Still further in accordance with a preferred embodiment of the present invention the nitride layer includes a silicon-rich silicon nitride alloy.

In accordance with a preferred embodiment of the present invention the nitride layer includes Si3+xN4, wherein x>0.

Further in accordance with a preferred embodiment of the present invention the nitride layer includes a hydrogenated silicon-rich silicon nitride alloy.

Still further in accordance with a preferred embodiment of the present invention the nitride layer includes an amorphous silicon-rich silicon nitride alloy.

In accordance with a preferred embodiment of the present invention the protective layer includes a nitride layer with a thickness of 50–1000 Å.

Further in accordance with a preferred embodiment of the present invention the protective layer includes a layer of resistive undoped polysilicon.

Still further in accordance with a preferred embodiment of the present invention the protective layer of undoped polysilicon includes a resistivity of at least 1 GΩ.

In accordance with a preferred embodiment of the present invention the protective layer of undoped polysilicon includes a thickness of 30–600 Å.

Further in accordance with a preferred embodiment of the present invention at least one additional layer is formed over the protective layer.

Still further in accordance with a preferred embodiment of the present invention the at least one additional layer includes at least one of a layer of undoped glass, a layer of doped glass, and a metal layer.

In accordance with a preferred embodiment of the present invention the polycide structure includes a polysilicon layer and a metal silicide film.

Further in accordance with a preferred embodiment of the present invention the polysilicon layer includes a polycrystalline silicon (polysilicon). The polysilicon layer may or may not be doped with a dopant.

Still further in accordance with a preferred embodiment of the present invention the metal silicide film includes at least one of a tungsten silicide film and a titanium silicide film.

In accordance with a preferred embodiment of the present invention the non-volatile memory device includes a nitride, read only memory (NROM) device, and the non-conducting charge trapping layer includes a nitride charge trapping layer.

BRIEF DESCRIPTION OF THE DRAWINGS

The present invention will be understood and appreciated more fully from the following detailed description taken in conjunction with the appended drawings in which:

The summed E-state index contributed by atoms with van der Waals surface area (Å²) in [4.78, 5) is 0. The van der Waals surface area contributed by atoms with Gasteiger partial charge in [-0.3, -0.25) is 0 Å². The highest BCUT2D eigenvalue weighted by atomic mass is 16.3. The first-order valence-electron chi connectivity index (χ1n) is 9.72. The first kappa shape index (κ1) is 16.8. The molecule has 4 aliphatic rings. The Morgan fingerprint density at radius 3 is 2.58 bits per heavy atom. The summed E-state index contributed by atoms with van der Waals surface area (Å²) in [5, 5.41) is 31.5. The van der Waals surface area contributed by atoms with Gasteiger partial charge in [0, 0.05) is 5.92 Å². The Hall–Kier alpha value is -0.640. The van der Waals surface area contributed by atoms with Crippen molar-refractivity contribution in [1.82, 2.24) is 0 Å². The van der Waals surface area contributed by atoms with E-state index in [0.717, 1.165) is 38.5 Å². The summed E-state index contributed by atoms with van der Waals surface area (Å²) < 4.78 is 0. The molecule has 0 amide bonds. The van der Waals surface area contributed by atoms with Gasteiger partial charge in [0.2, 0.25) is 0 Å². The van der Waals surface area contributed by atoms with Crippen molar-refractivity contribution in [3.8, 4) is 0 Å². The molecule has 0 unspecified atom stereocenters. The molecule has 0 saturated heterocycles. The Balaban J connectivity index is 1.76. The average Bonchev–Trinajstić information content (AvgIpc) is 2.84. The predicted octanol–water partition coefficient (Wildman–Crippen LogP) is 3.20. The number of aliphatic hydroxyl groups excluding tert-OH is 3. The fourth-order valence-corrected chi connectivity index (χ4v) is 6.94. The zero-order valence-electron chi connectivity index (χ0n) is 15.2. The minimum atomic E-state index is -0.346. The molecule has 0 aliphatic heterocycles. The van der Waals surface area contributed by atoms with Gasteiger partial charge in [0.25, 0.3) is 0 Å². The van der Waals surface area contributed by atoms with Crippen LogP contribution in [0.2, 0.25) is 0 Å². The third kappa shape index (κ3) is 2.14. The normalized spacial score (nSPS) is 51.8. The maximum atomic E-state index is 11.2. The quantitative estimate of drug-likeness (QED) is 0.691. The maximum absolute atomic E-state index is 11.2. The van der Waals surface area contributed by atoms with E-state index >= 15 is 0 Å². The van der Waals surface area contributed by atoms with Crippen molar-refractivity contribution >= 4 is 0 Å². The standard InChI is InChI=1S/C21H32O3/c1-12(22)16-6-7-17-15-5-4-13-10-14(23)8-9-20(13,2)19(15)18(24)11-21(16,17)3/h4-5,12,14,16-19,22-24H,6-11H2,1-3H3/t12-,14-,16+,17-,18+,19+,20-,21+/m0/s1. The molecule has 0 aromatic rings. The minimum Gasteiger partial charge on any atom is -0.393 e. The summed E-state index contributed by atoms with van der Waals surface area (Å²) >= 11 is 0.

FIG. 1 is a schematic illustration of a prior art metal oxide semiconductor (MOS) transistor in a semiconductor chip during an etching operation;

FIG. 2 is a simplified illustration of a charging effect in an NROM non-volatile memory device; and

FIGS. 3 and 4 are simplified cross-sectional illustrations of application of a protective layer over portions of the NROM device of FIG. 2, in accordance with a preferred embodiment of the present invention, wherein FIG. 3 is a cross-section along poly lines and FIG. 4 is a cross-section of word lines between bit lines.

DETAILED DESCRIPTION OF THE PRESENT INVENTION

Reference is now made to FIG. 2, which illustrates a charging effect in an NROM non-volatile memory device 43, which includes one or more word lines (WL) 40 and bit lines (BL) 42. Bit lines 42 may be separated from each other by a distance LD. During etching and/or sputtering processes, portions of device 43, such as but not limited to, edges 50 of word line 40, may accumulate charge (indicated by dots along edges 50 in FIG. 2) due to the deleterious charge effect mentioned hereinabove.

Reference is now made to FIGS. 3 and 4, which illustrate cross-sections of the NROM non-volatile memory device 43. WL 40 may comprise a polycide structure, comprising for example, a lower polysilicon layer 44 and an upper layer formed of a metal silicide film 48. Polysilicon layer 44 may comprise without limitation a polycrystalline silicon (polysilicon), which may or may not be doped with a dopant such as phosphorus, for example. Metal silicide film 48 may comprise without limitation a tungsten silicide film or a titanium silicide film, for example.